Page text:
Some health problems can predispose us to tendon pain for example diabetes, rheumatoid arthritis, depression, and anxiety. It’s important if you have any coexisting health problems that these are well managed.
Lifestyle factors have also been linked to tendon pain. Smoking and being overweight are both associated with a higher likelihood of tendon pain. Why not visit our lifestyle and MSK health page for help managing these risk factors?
What can I do about the problem right now?
If your symptoms have just come on because of a sudden increase in load, they are probably as a result of local inflammation within the tendon. They will usually settle within 6-12 weeks, as long as you are able to ‘deload’ the tendon. This essentially means not repeating the heavy activity again and again, and making sure you modify your day to day activities for a couple of weeks so they don’t cause excessive pain.
If your symptoms are due to constant exposure, then again you may want to ‘deload’. You can do this for example by modifying your work tasks, getting help with heavy lifting, or using more equipment.
A useful technique to employ during this deloading phase is ‘relative rest’.
Relative rest refers to a technique where by you limit your activities based upon your symptoms.
To start with you have to rate your pain on a scale of 0 to 10 where 0 is no pain at all, and 10 the worst pain imaginable. The aim with relative rest is not to let you pain go anymore than 2 points up this scale with your day to day activities (i.e if your rest pain is 2 you should not provoke pain more than 4). This can mean cutting activities short or modifying how you do them for a short period of time. You should apply the principles of relative rest for a few weeks until the pain begins to settle.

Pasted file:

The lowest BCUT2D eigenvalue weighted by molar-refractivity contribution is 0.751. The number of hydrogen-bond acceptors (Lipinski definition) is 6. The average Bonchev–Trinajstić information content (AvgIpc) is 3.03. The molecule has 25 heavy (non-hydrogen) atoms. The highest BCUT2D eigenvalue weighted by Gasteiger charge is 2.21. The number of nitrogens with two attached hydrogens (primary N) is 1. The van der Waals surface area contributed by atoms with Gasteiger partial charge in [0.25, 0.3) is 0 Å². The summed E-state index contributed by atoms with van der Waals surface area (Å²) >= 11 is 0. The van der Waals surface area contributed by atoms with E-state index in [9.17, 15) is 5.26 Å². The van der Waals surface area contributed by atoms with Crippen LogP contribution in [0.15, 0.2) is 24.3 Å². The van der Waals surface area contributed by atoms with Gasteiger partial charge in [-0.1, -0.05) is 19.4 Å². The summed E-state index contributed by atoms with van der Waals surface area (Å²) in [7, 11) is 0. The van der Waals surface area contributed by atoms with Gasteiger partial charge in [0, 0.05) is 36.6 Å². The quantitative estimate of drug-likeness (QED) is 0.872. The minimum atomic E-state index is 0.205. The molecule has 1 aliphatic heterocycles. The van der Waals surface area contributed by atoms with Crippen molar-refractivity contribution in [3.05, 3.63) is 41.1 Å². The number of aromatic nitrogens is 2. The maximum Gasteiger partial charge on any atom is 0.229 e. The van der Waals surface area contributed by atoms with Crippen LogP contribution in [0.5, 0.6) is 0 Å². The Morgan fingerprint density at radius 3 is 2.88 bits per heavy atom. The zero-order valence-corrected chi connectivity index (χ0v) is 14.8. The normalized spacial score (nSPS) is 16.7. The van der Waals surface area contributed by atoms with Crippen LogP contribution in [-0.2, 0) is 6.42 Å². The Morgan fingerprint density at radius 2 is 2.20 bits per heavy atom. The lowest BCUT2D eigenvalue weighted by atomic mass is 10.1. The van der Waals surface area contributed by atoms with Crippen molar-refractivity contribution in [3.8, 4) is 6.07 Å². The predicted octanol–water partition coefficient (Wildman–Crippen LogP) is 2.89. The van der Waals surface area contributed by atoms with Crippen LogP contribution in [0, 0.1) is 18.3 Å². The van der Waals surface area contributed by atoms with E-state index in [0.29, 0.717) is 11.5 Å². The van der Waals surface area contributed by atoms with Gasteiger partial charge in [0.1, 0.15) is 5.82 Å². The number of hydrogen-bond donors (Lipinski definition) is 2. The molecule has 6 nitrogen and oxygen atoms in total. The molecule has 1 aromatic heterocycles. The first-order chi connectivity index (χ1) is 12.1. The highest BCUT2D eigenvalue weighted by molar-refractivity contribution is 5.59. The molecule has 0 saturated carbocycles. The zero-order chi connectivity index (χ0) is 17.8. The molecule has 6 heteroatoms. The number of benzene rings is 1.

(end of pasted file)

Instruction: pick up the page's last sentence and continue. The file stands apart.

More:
If you think you are going to struggle with deloading because of the nature of your job, come and see us. There are other strategies we can employ to achieve deloading which we can teach you, but they do require a detailed face to face assessment.
If you completed the deloading phase or you think you have a tendon underuse problem the next thing to do is to gradually start exposing the tendon to load again.
Why do this? Because these strong amazing structures get their ability to cope with loading by exposure to it. The tendon needs to know in the long term what the normal demand on it is going to be and has to relearn how to cope with this. Once the tendon has ‘settled down’ you can start this gradual education.
The best place to start is with isometric exercises. These are static contractions of the muscle and tendon. These have been shown to reduce short term pain (so are good for self administering pain relief) and help to prepare the tendon for beginning to accept loading through movement.
The video shows you how to do a basic isometric contraction. You should start by only working at about 50% of your maximum push, less if 50% is uncomfortable. Eventually you want to get up to about 70% of your maximum. You should hold the push for about 50 seconds and repeat 2-3 x per day.
For a good many people simply deloading the tendon and then a simple reloading exercise coupled with a gradual return to normal activity will be enough for their pain to settle.
However some people will reach this stage of being able to perform isometric exercises fine but still have pain. Equally some people will find themselves unable to do this exercise without their symptoms flairing (we call this an irritable tendon). If this is you then speak to your GP about an MSK referral or you can self refer here. The information here represents the first of four phases of tendon rehab that you may need to do. We also have other strategies we can employ if your tendon is really irritable that may allow you to then rehab.
For people with persisting tendon pain it is worth noting that it can take 6 months+ to resolve this, but we can equip you with the tools to take control of the problem and see a good outcome.